Notes on Turgenev`s Fathers and Sons

Russian 251
Notes on Ivan Turgenev’s Fathers and Sons
Structure: Three estates and three transitions
Carriage ride
1. Mar´ino (Kirsanov brothers, Fenechka): a medium-sized estate (200 serfs)
Town of *** (Sitnikov, Kukshina)
2. Nikol´skoe (Anna and Katia Odintsova): a large estate
Carriage ride
3. “Small manor house” (Bazarov’s parents): a poor estate (15-25 serfs)
Several journeys by the main characters back and forth among these estates
 Arkadii:
< Arcas, son of Zeus and King of Arcadia (which was named after him), a
sparsely populated, mountainous region in Central Greece adopted by the
poets as a symbol of the quiet, rustic life
 Bazarov: < Russ. bazar = bazaar; also, the noise and commotion attached to it. Also
< Russ. bazarit´/razbazarit´ = to waste one’s time, talent and energy on
fruitless pursuits
 Kirsanov: < ? Russ. kirasir < Fr. cuirassier = a prestigious category of officer in the
Napoleonic period (reminiscent of Arkadii’s grandfather, the old general)
Odintsova: < Russ. odin = one, alone, solitary, lonely
 Kukshina: < Russ. kuksha = colloquial term for certain birds of the crow family
 Sitnikov: < Russ. sitnik = a loaf of bread made from sifted flour
Henry James on Turgenev’s novelistic technique:
The germ of a story, with him, was never an affair of plot — that was the last thing he
thought of: it was the representation of certain persons. The first form in which a tale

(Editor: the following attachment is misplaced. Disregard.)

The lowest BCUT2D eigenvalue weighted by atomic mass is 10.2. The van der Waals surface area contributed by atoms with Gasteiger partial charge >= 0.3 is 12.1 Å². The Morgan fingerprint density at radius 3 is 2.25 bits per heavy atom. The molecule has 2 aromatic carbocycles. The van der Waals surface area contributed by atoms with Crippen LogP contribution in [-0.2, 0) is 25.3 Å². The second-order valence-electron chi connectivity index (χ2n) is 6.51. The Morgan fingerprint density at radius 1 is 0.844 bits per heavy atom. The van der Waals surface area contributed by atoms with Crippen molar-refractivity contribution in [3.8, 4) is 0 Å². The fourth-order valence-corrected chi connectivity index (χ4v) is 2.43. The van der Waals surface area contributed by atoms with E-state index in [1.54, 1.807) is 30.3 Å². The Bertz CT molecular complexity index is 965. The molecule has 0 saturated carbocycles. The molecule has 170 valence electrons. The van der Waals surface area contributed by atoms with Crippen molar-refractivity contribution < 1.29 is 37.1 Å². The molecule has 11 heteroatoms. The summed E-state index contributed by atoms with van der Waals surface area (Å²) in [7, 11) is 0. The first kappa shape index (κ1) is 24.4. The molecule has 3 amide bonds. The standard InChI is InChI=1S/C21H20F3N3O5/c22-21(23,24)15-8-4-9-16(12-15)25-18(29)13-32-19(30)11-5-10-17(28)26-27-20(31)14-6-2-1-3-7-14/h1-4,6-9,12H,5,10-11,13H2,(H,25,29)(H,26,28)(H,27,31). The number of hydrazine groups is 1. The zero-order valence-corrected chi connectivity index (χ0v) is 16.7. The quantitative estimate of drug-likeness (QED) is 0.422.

appeared to him was as the figure of an individual, or a combination of individuals,
whom he wished to see in action, being sure that such people must do something very
special and interesting. They stood before him definite, vivid, and he wished to know and
to show, as much as possible of their nature. The first thing was to make clear to himself
what he did know, to begin with; and to this end he wrote a sort of biography of each of
his characters, and everything that they had done and had happened to them up to the
opening of the story. He had their dossier, as the French say, and as the police have that
of every conspicuous criminal. With this material in his hand he was able to proceed; the
story all lay in the question, What shall I make them do? He always made them do things
that showed them completely; but, as he said, the defect of his manner and the reproach
that was made him was his want of “architecture” — in other words, of composition… If
one reads Turgenev’s stories with the knowledge that they were composed— or rather
that they came into being — in this way, one can trace the process in every line. [From
Partial Portraits, London and New York: Macmillan & Co., 1888]